of New York Teacher
on a rock or a balance beam?
at the foundations of literacy
just admit this: Despite a year long Department
of Education promotional campaign, few people really
understand "balanced literacy."
DOE's mandated reading program has been described
variously as an "approach" and a"'curriculuin"' "prescriptive" and "open," "phonics-based" and "literature-based." Its
chief architect and booster, ex Deputy Chancellor
Diana Lam, was dismissed in March. By April, when
3rd graders took the high stakes citywide reading
tests, there was still widespread confusion over
the DOE's centerpiece curriculum.
literacy was an effort to "balance" the
two factions of the reading wars phonics based
vs. whole-language instruction.
version of balanced literacy borrowed a little
from this, a little from that, provided excruciating
detail on rugs and rocking chairs, but much looser
instruction on literacy skills like letter sounds.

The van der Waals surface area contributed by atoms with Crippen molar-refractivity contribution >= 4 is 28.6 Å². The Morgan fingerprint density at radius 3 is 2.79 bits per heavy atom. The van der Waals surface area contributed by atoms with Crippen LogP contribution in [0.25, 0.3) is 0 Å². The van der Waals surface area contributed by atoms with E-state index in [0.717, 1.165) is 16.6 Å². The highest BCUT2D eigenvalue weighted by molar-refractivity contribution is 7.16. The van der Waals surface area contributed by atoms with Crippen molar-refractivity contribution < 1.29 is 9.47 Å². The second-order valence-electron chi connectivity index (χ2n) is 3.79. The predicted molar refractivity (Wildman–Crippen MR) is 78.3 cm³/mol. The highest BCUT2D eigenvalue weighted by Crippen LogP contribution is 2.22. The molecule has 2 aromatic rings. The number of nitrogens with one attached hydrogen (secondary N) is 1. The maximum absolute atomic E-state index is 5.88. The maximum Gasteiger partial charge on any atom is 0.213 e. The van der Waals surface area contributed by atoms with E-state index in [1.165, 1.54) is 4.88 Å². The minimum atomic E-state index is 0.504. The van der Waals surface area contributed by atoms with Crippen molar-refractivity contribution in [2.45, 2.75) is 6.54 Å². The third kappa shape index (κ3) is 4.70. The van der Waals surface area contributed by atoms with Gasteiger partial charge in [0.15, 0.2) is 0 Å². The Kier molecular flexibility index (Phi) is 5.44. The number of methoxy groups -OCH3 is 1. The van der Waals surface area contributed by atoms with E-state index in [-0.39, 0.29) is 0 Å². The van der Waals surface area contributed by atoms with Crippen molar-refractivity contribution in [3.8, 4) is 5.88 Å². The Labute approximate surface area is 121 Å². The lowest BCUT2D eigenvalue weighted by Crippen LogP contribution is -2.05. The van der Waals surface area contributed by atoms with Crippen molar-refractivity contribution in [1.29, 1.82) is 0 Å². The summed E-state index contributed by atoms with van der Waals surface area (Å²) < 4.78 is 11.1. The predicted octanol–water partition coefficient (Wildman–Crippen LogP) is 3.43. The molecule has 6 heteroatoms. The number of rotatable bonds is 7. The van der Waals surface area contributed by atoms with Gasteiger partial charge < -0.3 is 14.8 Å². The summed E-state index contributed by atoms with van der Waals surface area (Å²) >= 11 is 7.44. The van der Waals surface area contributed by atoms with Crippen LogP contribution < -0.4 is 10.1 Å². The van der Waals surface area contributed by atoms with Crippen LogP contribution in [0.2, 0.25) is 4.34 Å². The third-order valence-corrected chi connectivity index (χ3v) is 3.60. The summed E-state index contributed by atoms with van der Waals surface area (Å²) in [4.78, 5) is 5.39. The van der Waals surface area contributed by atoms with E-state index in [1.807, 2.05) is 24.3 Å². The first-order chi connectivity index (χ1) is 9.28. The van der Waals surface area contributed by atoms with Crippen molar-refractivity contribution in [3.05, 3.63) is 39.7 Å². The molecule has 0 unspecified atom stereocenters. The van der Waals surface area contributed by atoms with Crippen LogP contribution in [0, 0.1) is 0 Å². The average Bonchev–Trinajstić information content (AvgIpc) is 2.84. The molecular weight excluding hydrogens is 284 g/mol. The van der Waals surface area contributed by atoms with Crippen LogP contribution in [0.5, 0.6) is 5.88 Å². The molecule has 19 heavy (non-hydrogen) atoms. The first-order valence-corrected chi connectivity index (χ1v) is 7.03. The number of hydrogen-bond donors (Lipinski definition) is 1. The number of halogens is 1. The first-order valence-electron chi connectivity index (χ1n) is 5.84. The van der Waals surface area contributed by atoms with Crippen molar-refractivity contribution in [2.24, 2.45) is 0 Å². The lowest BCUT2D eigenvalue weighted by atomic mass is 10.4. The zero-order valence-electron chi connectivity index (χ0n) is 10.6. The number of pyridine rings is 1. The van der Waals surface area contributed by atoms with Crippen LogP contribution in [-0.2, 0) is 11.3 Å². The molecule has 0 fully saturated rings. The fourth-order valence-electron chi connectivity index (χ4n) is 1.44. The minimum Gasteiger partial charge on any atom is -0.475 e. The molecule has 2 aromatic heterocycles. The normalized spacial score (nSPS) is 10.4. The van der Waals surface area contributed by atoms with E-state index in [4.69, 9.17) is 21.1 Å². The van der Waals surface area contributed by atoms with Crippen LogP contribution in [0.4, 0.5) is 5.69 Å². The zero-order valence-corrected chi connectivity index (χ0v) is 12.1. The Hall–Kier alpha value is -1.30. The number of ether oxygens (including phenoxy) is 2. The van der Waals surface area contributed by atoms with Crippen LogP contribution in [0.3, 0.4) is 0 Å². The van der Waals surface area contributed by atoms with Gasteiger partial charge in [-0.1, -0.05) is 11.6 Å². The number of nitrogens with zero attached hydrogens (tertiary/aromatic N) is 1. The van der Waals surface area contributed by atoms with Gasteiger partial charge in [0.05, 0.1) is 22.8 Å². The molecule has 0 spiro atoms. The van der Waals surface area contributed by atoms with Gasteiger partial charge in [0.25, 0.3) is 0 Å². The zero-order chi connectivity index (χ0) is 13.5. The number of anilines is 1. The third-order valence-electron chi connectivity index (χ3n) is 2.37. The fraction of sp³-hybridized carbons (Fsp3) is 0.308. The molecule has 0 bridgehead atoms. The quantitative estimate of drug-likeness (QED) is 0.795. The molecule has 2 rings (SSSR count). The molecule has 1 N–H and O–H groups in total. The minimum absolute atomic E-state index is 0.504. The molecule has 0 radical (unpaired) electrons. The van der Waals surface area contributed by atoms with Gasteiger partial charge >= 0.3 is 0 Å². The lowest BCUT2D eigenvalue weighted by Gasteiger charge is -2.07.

Month by Month Phonics, Lam's supplementary phonics
program, was criticized as inadequate by national
researchers disagree about how to teach reading?
at all. In fact, there is quite a strong consensus
on reading instruction for young children. Studies
have repeatedly demonstrated the importance of
direct instruction in phonics, especially for beginning
readers, while incorporating rich, literature based
study into lesson&. Both elements must be there,
and the balance of the two shifts as children progress.
most beginning readers, skills instruction needs
to be explicit, systematic and sequenced. "Oral
language comes about in a very natural way ...
but reading is a skill. It's like piano playing
or gymnastics or tennis: it requires the inculcation
of a very wide range of complex things," according
to Reid Lyon, one of five featured speakers at
a Reading Summit sponsored by the UFT and the Teacher
Center March 6.
chief of the Child Development Branch of the National
Institute of Child Health and Human Development
in Washington, D.C., would put himself much closer
to the phonics end of the phonics whole language
spectrum, but he speaks for most literacy researchers
in naming the essential elements of early reading.
the conclusions of the National Reading Panel,